And in any event, “equal” funding would need to be on a per person basis, not by gender; since the female outnumbers the male, “equal” funding would always favor the more populous of the gender. Which would be fair, in my humble opinion.

    But I would suggest that the primary concern of a public official should never be restricted to only one gender.

  8. TheDigger said at 10:58 am on July 9th, 2011:

    Perhaps we should put this into a context which would better explain my concern.

    What would we be saying if some politicians said their “primary concern” was only for “white people’s” (or “black/yellow/brown people’s) healthcare?

    I understand that this silliness was started by the democrats in their attempt to slime Governor Christie and the GOP, but I suggest we need to be careful in our response.

  9. Lois said at 8:37 pm on July 9th, 2011:

    “The reality is that women have greater health care needs than men do.”

    Oh? Have you been listening to the radio ads of late, where every 5 minutes we’re hearing about all those (underlined) problems that all men over a certain age have? Good grief. Maybe there should be special funding for “vital health services” for men, so their wives will not be awakened 4x a night…so they don’t have to stand over the john for 10 minutes with no results….so that ‘full intimacy in the bedroom’ can be restored. You poor dears–i never knew the suffering endured by the male half of the population once they’re out of their 20’s.

    Definitely. We should set aside funds for men’s health care needs too—so everyone can finally get a good night’s sleep.

  10. TR said at 2:18 pm on July 10th, 2011:

    Politically correct BS infects everything. Yes the ads Lois makes fun of are pathetic. However the truth is more men get prostrate cancer then women get breast cancer we just don’t have as good a lobby. So no colored ribbons or walkathons for us.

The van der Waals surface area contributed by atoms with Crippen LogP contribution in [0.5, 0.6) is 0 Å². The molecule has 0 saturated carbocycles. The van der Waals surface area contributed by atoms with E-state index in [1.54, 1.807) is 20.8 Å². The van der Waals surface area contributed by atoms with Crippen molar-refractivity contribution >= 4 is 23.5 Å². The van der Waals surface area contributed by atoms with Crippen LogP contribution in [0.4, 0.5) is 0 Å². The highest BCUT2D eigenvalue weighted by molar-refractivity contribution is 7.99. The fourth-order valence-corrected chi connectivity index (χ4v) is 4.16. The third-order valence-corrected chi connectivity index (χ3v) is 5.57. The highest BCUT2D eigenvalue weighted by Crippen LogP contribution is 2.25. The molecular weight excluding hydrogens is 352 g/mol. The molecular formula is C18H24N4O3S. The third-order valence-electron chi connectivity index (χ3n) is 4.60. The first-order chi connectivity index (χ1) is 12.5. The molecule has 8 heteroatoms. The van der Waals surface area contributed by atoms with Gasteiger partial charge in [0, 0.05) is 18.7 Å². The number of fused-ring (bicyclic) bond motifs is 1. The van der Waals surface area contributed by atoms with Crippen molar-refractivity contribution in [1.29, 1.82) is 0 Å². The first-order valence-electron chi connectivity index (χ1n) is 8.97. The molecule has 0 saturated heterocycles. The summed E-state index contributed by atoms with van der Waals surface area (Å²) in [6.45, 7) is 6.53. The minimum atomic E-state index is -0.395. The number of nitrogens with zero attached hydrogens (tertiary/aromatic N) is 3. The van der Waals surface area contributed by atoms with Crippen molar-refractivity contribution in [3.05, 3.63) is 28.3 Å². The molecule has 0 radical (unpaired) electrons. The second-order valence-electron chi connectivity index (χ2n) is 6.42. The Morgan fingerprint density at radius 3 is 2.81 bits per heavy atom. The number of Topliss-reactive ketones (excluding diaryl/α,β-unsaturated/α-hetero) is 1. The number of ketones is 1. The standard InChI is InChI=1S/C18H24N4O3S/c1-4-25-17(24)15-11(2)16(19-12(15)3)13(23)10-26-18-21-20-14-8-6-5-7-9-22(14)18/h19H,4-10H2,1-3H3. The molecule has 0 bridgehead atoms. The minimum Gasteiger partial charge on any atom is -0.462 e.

Not that breast cancer isn’t a serious illness but why should it get more attention then any other cancer?
    Why should womens health be more important then mens health? Thats what this debate and this legislation implies.

    Of course this begs the question why should the government be supplying health care for anyone?

    The answer is it should not.

  11. Chris said at 3:11 pm on July 10th, 2011:

    While we’re on the subject of discrimination, why is Government funding abortions, but not live births? Anyone in NJ can get an abortion for “free” at PP (paid by the Government), but I don’t remember anyone stepping up to my our hospital bill when we had a baby.

  12. Rick Ambrosia said at 5:44 pm on July 10th, 2011:

    Yup, TR is true to form…lets just let the poor people that can’t afford healthcare die. The republican talking points no one brings up.

  13. A Woman said at 8:40 pm on July 10th, 2011:

    I believe the focus on “women’s health” is geared towards our reproductive capabilities. The idea is that if you provide services for low-income women who get pregnant, you will reduce the health issues that arise when women do not receive pre-natal care, for both mothers and babies. Also, delivering a baby is expensive. I’m sure some of you may, like me, question the wisdom of those who can barely support themselves creating more mouths to feed, but then again, many of you might also be anti-choice. Funny how that works. Anyway, while you are grousing about the perceived unfairness of funding low-income women’s health care, you might console yourselves a little bit with the fact that you will never face the physical torture that is being pregnant, giving birth (or not), breastfeeding, hormonal chaos, etc etc etc. Also, if you think that low-income women should NOT be reproducing, then consider the fact these women still need health care in order to obtain birth control, tubes tied, and, yes, abortions in the worst case scenario. Reproductive health care for women is and should be a priority because, as many women know, most men can not be relied upon to be responsible for their own reproductive capabilities without whining about it.